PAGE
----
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ENG 112: Writing and Research in the Disciplines

This Research Guide provides information to help you complete discipline specific research in English 112 classes using resources from the CCCC libraries and online.

Literary Analysis Paper: the Process

Take it step by step... 

Magnifying Glass Icon1. Choose Your Primary Source.

There are many library resources to help you choose a short story or poem to analyze in your paper. Ask for help from a librarian or check out the Literature Resource Center link will open in a new window to get started.

Quotation Mark Icon2. Search for Scholarly Criticism.

Search for the story or poem title or your author in JSTOR link will open in a new window  to find articles analyzing your story or poem from a variety of perspectives.

Man with Glasses Icon3. Identify the Perspectives.

What are the authors writing about?  The Literature Resource Center Link will open in a new window. can also help you learn more about common readings of the story or poem you've selected. Some common topics in literary analysis include:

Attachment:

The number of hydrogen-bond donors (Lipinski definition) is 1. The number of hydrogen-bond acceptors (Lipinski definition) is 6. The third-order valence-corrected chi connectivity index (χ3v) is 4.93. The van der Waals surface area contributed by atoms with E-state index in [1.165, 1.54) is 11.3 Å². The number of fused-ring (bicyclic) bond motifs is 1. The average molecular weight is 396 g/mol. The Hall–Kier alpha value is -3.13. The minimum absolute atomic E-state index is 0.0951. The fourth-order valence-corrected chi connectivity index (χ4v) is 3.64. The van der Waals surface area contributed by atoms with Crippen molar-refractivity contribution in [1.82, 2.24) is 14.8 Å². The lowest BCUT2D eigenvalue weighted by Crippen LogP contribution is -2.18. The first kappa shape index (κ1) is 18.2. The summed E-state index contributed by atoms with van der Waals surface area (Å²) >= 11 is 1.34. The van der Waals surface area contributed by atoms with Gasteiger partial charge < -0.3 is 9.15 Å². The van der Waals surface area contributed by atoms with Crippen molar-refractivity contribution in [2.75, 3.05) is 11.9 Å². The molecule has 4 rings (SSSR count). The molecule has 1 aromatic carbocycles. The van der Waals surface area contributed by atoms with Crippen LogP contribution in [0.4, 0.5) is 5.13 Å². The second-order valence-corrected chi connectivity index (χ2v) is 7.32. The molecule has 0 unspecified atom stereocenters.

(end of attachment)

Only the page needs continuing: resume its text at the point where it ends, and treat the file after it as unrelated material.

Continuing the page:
• Gender
  • Psychology
  • Race
  • Class and socioeconomic status
  • Culture
  • History

Three People Icon4. Connect the Readings to the Primary Source

Read your story or poem closely to identify passages that connect to the topics studied in your selected scholarly articles. RefWorks link will open in a new window  can help you make notes in your scholarly articles as you go along.  

If you need help with any step along the way, talk to your instructor or schedule an appointment with a Librarian using the button below.

Use the worksheet below to help you stay organized as you read the literary criticism articles you find:

Library Lingo

An image of quote marks.


Primary Source: In a literary analysis paper, this is the short story, novel, poem, or play that you are analyzing.  The articles you read about that short story, novel, poem, or play are called secondary sources.

Best Bets

What are the best Library Resources for this assignment?

Developing Keywords for a Literary Criticism Search

Need some help coming up with good search terms for literary analysis? This video from the Library at the University of Houston link will open in a new window will help you come up with new ideas for good keywords.  

Check out this guide's Develop Your Search Strategy link will open in a new window section for more help.


An image of a Question Mark to designate the "Help" box.Need a little extra help?

Contact your librarian. 

Or use the links below to get more in-depth help and information.